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How to craft a great question set

How to craft a great question set | Edgar Allan

Interviews are an incredible way to quickly get in-depth information and insightful takes on your product, brand, or the problem you’re trying to solve in digital experience creation. But before you hop on Zoom or grab coffee and sit down at the table with your prospect (Remember when we did this? Feels like forever ago.), you’ll want to have a tight, clear question set planned in advance. If you don’t take the time, your interview may meander, and you may not get the information you came for. 

The art and science of questioning

Before we begin, understanding the type of project at hand is the compass that will guide the questions you'll be asking. Is it about exploring user interactions, identifying pain points, or shaping content and design? Once you've got your 'why,' 'what,' and 'how' locked in and have everyone on the same page, those goals will be your guiding light throughout the research journey. 

However, the next crucial step is crafting a compelling set of questions, the cornerstone of gathering meaningful insights. It's about asking the right thing, in the right way, to unlock the answers you need. 

But before you start firing off questions into that blank Google Doc, let's dive in and uncover some key principles for formulating questions that lead to invaluable data.

  1. Write clear and concise questions

Good questions are essential for successful research. They need to be easy for participants to understand. Avoiding complicated words or jargon makes sure more people can answer. Using simple, friendly language makes conversations smoother and helps prevent misunderstandings, leading to better, more useful answers.

  1. Ask open-ended questions

Instead of going for a simple "yes" or "no" answer, open-ended questions prompt individuals to share their thoughts, experiences, and opinions. For example, asking "Can you describe your experience using our website?" invites a more comprehensive response compared to a closed question like "Did you find our website user-friendly?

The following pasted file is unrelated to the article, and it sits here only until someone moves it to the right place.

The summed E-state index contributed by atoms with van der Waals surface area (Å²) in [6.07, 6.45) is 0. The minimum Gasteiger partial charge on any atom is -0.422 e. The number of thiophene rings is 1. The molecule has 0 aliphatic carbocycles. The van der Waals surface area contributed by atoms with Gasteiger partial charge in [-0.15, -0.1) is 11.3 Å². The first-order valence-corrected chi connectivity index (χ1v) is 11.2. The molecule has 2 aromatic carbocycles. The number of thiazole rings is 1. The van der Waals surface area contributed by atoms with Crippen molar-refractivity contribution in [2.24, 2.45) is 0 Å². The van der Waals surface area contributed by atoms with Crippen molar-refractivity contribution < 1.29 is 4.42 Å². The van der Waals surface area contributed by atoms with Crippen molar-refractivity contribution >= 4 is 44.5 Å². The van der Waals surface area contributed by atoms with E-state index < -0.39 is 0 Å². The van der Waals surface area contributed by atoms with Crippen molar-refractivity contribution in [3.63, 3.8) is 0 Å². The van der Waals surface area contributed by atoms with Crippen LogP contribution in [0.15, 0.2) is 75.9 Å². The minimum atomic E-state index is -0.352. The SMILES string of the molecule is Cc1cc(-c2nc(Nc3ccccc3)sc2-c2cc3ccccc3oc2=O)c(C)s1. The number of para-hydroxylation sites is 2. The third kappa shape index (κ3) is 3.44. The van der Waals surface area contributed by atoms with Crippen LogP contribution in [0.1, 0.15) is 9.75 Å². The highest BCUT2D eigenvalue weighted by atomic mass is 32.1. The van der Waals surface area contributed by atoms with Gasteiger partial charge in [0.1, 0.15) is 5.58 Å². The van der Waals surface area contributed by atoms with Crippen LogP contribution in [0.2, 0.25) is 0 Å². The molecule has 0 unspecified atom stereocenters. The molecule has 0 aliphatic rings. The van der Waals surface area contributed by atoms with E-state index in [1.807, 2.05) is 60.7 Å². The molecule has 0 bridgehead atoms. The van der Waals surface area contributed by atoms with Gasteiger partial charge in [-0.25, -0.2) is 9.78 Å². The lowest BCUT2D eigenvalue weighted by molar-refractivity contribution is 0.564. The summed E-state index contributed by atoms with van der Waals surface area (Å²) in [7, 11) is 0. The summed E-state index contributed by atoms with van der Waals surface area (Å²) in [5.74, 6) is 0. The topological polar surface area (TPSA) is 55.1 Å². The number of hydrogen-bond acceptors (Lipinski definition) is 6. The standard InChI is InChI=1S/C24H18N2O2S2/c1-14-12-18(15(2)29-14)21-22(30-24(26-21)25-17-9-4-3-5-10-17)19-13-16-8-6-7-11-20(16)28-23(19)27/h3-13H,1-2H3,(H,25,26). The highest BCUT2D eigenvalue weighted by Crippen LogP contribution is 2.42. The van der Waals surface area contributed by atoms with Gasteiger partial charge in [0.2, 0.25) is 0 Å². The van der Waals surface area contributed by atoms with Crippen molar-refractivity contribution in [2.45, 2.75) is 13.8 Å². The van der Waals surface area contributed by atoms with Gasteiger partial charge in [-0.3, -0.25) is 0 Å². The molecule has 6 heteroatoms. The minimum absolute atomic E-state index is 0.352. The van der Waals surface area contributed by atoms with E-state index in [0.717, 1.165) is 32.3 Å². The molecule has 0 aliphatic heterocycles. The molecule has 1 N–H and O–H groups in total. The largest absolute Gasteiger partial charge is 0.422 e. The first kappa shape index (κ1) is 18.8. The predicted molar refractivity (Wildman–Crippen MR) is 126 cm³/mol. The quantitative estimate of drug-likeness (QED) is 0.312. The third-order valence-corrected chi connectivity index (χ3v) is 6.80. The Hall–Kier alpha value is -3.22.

1. Avoid leading questions

Leading questions inadvertently suggest a preferred answer or steer participants towards a particular response. It's crucial to maintain neutrality to obtain unbiased feedback. For instance, instead of asking, "Didn't you find our website useful?" you could ask, "How did you find the experience with our website?"

  1. Ask for specific examples

Requesting specific examples helps to ground abstract concepts or opinions in concrete experiences. It adds depth to participants' responses and provides contextual insights. For instance, if exploring user frustrations, you might ask, "Could you share a recent instance when you encountered difficulty navigating our website?”

  1. Know that actions speak louder than words

Understanding user behavior is vital for predicting future actions like website visits or content preferences. Instead of solely relying on what users say, which can be influenced by a desire to present themselves positively, observe their actual behavior for more reliable insights. For instance, even if users express a preference for email, asking them how they contacted the last company they interacted with might reveal a tendency to choose live chat for quicker responses. This approach goes beyond expectations, helping us uncover genuine user habits. It allows us to ask more specific questions, like, "What factors influence your choice of communication channel?" to get a better understanding of the nuances, and adapt design strategies accordingly.

Incorporating these principles into your question set can improve the quality of insights you collect. Remember, asking questions is just the start; effective research is all about asking the right questions in the right manner. By following these guidelines, you'll be well prepared to take on research and get the insight you need to make smart design choices. Happy interviewing!

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